Is there any sentiment quite so universal as the American detestation of mimes? I don’t mean Hollywood comedians like Charlie Chaplin, Harpo Marx or Buster Keaton, of course. People love them. I mean the artsy, Parisian, busking variety who “walk against the wind” and “scream inside a shrinking box” and “tug invisible ropes”. No audience member I’ve ever seen has seemed “wide-eyed with wonder” at such mortifying spectacles, as they are theoretically supposed to be. Usually they’re more bug-eyed with disbelief and indignation. There are few pleas in our criminal justice system offering acceptable grounds for murder; mime is one of them.
So, how, HOW was there ever a variety show green-lighted starring street mimes Robert Shields and Lorene Yarnell? On coast to coast, national television? I’ve never encountered anyone who could answer this question for me. And yet such a phenomenon did occur. After numerous appearances on The Tonight Show, Sonny and Cher, and Don Kirschner’s Rock Concert, Shields and Yarnell got their own CBS variety program in 1977. The fact is usually spoken of in hushed whispers, using the same tone we use when talking about ghost experiences or personal tales of alien abduction: “I’m not sure this thing really happened, and yet it seemed so VIVID at the time.”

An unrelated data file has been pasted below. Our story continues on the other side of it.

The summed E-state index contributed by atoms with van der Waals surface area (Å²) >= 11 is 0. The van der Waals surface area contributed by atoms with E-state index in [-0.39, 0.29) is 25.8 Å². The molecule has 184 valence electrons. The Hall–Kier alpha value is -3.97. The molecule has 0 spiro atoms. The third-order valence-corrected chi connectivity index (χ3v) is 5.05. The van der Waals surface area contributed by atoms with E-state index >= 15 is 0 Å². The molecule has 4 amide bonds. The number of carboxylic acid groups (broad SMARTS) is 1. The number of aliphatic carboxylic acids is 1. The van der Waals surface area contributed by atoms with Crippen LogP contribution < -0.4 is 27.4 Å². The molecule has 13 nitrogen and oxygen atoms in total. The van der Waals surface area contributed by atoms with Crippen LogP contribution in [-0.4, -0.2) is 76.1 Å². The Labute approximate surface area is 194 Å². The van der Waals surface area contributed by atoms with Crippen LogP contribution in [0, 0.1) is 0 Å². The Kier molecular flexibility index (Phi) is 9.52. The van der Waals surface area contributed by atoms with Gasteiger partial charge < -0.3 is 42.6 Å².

But the proof is real; here’s a clip. Their thing was mostly a robot routine, and after all, it was the age when “doing the robot” was a thing. Perhaps that is why this thing accidentally happened:
For more on variety history (including tv variety), consult No Applause, Just Throw Money: The Book That Made Vaudeville Famous, available at Amazon, Barnes and Noble, and wherever nutty books are sold.
For more on silent and slapstick film history see my new book Chain of Fools: Silent Comedy and Its Legacies from Nickelodeons to Youtube, just released by Bear Manor Media, also available from amazon.com etc etc etc